Sure, a few classmates had picked up some extra pounds over the years; a few had seen their hairlines recede like a beach’s low tide; several had begun families of their own. Yes, most everyone’s lives had seen some dramatic changes over the last 10 years, but – once the necessary “catching up” questions* were out of the way – conversations trended back to reminiscing about old classes and classmates. I entered the weekend braced for the sort of awkwardness only witnessed in Ben Stiller movies (and every first date I’ve been on), but – beyond the afternoon’s first five minutes – the event did not approach such heights.

*I’ve never asked “Where are you at now?” so many times in my life. Not only was I mindlessly repetitive with the question, but I constructed it in a horrible manner; a manner that made it sound like I was checking to see if they were recently concussed. I really wish someone would have answered me by saying “I’m here talking to you, moron.”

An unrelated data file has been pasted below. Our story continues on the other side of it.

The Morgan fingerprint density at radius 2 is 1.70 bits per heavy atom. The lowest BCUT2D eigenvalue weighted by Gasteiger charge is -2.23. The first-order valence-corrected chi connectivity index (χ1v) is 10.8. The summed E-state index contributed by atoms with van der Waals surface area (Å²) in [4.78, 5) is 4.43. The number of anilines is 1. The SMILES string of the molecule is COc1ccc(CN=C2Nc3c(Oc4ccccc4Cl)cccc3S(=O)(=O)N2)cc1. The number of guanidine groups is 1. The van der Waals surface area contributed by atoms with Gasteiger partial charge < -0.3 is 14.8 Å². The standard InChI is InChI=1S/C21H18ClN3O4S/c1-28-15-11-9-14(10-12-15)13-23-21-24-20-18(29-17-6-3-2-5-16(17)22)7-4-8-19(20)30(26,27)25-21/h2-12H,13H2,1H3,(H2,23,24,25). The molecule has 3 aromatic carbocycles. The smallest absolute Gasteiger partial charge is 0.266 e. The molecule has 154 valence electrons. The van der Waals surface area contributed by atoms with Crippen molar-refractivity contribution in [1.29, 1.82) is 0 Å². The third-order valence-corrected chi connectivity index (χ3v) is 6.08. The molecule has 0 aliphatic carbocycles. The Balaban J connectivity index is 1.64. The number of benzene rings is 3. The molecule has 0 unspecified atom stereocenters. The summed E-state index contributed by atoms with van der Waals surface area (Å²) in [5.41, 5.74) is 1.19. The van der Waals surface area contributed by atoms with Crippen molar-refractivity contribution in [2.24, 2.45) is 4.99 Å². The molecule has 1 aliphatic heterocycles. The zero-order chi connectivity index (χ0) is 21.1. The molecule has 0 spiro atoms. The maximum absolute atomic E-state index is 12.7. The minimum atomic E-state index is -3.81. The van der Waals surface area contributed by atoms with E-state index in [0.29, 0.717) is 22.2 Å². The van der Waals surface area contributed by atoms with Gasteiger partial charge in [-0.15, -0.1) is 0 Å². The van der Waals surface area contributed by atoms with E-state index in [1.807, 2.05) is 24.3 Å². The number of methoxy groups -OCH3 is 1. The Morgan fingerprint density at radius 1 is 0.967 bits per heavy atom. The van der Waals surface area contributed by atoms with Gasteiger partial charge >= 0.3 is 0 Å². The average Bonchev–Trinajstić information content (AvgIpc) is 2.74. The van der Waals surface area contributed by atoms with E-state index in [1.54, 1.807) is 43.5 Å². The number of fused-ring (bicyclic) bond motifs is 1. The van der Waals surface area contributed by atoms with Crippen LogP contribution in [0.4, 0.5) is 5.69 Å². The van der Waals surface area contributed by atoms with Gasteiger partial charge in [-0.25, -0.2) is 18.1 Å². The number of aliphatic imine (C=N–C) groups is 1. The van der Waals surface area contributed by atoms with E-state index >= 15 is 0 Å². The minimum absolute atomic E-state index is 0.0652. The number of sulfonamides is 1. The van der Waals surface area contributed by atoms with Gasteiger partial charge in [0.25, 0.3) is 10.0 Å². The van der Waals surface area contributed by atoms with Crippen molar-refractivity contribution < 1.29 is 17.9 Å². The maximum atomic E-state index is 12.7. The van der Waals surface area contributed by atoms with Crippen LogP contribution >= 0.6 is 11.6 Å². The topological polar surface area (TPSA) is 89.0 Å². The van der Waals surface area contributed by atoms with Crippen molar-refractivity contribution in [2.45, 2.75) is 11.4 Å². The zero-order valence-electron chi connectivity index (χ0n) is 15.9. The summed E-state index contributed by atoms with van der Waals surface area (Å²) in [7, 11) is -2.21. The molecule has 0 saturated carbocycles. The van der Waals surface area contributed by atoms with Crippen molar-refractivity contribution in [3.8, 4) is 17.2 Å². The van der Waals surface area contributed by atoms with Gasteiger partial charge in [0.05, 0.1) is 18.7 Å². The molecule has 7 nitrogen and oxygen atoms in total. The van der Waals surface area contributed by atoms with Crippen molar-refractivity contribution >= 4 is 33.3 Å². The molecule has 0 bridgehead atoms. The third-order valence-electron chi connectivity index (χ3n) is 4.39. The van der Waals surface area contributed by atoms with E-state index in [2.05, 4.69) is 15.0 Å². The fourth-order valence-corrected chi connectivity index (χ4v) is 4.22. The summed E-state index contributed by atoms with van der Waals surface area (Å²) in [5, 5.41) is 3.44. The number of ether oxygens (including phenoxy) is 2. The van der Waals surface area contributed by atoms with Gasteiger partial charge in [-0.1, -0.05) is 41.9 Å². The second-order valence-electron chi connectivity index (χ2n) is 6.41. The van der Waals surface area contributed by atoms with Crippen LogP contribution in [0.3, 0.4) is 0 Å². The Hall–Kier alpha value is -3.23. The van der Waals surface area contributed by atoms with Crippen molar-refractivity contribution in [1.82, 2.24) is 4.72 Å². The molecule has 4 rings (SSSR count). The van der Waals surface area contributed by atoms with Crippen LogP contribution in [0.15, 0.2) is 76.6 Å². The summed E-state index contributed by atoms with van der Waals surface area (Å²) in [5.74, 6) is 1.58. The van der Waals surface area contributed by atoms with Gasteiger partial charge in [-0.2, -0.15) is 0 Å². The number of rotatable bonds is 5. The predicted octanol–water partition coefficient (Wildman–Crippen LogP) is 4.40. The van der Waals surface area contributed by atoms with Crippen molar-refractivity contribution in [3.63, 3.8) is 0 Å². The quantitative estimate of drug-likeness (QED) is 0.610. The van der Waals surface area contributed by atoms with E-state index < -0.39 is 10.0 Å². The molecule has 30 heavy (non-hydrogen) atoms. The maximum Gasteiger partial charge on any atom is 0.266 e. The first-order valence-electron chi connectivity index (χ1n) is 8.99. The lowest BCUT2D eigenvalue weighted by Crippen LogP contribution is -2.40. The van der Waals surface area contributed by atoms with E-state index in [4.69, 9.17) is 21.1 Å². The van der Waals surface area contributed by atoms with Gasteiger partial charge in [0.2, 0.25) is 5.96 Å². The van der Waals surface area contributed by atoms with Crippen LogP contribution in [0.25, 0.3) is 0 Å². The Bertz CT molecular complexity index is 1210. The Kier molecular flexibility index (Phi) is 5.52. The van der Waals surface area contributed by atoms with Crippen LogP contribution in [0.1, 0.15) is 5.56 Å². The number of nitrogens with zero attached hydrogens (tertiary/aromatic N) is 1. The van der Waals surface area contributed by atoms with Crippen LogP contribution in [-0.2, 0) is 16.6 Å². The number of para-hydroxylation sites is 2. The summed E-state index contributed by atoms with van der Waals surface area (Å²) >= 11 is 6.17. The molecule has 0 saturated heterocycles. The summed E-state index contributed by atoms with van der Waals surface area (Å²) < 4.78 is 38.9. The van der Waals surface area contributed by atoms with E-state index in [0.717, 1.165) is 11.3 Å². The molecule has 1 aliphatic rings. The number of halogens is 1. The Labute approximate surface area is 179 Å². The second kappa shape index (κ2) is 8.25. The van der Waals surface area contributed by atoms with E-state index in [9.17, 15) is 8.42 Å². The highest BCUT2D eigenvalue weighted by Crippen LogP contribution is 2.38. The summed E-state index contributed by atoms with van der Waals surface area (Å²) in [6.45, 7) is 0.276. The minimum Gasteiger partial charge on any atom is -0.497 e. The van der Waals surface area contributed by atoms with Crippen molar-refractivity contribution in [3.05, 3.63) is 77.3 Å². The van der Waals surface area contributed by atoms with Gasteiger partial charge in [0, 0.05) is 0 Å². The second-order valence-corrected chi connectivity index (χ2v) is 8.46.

Time flies.
Yes, observant readers, you are picking up on a theme. After all, if the last ten years have seemed to transpire in quick fashion, it seems to make logical sense that the year 2011 would have seemed to move forward in similar quick fashion. (Please don’t get used to things proceeding in logical fashion here at The Writings… That’s a lofty assumption to live up to.)

Though I’m fairly certain that I was setting unrealistic April 1 expectations for the 2011 Kansas City Royals no more than a week ago, it seems that our nation (assuming you are reading this Writing on American soil) celebrated its birthday over the weekend. July 4 has come and gone, yet I’m still occasionally writing 2010 on checks.